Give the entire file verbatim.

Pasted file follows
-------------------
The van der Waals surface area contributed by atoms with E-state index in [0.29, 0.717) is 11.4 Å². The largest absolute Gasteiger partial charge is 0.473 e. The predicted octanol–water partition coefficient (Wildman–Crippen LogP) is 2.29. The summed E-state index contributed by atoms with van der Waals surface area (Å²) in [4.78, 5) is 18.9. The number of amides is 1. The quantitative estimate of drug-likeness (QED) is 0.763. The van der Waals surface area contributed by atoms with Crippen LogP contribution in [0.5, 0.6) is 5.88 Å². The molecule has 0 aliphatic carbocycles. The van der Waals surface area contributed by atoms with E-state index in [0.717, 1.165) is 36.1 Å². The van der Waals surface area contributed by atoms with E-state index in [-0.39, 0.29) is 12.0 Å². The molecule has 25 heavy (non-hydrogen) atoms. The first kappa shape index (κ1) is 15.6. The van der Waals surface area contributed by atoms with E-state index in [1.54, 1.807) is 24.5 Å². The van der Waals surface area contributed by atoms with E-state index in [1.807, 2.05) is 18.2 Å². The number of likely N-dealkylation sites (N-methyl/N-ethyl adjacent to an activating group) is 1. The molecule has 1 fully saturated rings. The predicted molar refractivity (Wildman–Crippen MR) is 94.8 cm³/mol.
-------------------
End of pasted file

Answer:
The van der Waals surface area contributed by atoms with E-state index in [0.29, 0.717) is 11.4 Å². The largest absolute Gasteiger partial charge is 0.473 e. The predicted octanol–water partition coefficient (Wildman–Crippen LogP) is 2.29. The summed E-state index contributed by atoms with van der Waals surface area (Å²) in [4.78, 5) is 18.9. The number of amides is 1. The quantitative estimate of drug-likeness (QED) is 0.763. The van der Waals surface area contributed by atoms with Crippen LogP contribution in [0.5, 0.6) is 5.88 Å². The molecule has 0 aliphatic carbocycles. The van der Waals surface area contributed by atoms with E-state index in [0.717, 1.165) is 36.1 Å². The van der Waals surface area contributed by atoms with E-state index in [-0.39, 0.29) is 12.0 Å². The molecule has 25 heavy (non-hydrogen) atoms. The first kappa shape index (κ1) is 15.6. The van der Waals surface area contributed by atoms with E-state index in [1.54, 1.807) is 24.5 Å². The van der Waals surface area contributed by atoms with E-state index in [1.807, 2.05) is 18.2 Å². The number of likely N-dealkylation sites (N-methyl/N-ethyl adjacent to an activating group) is 1. The molecule has 1 fully saturated rings. The predicted molar refractivity (Wildman–Crippen MR) is 94.8 cm³/mol.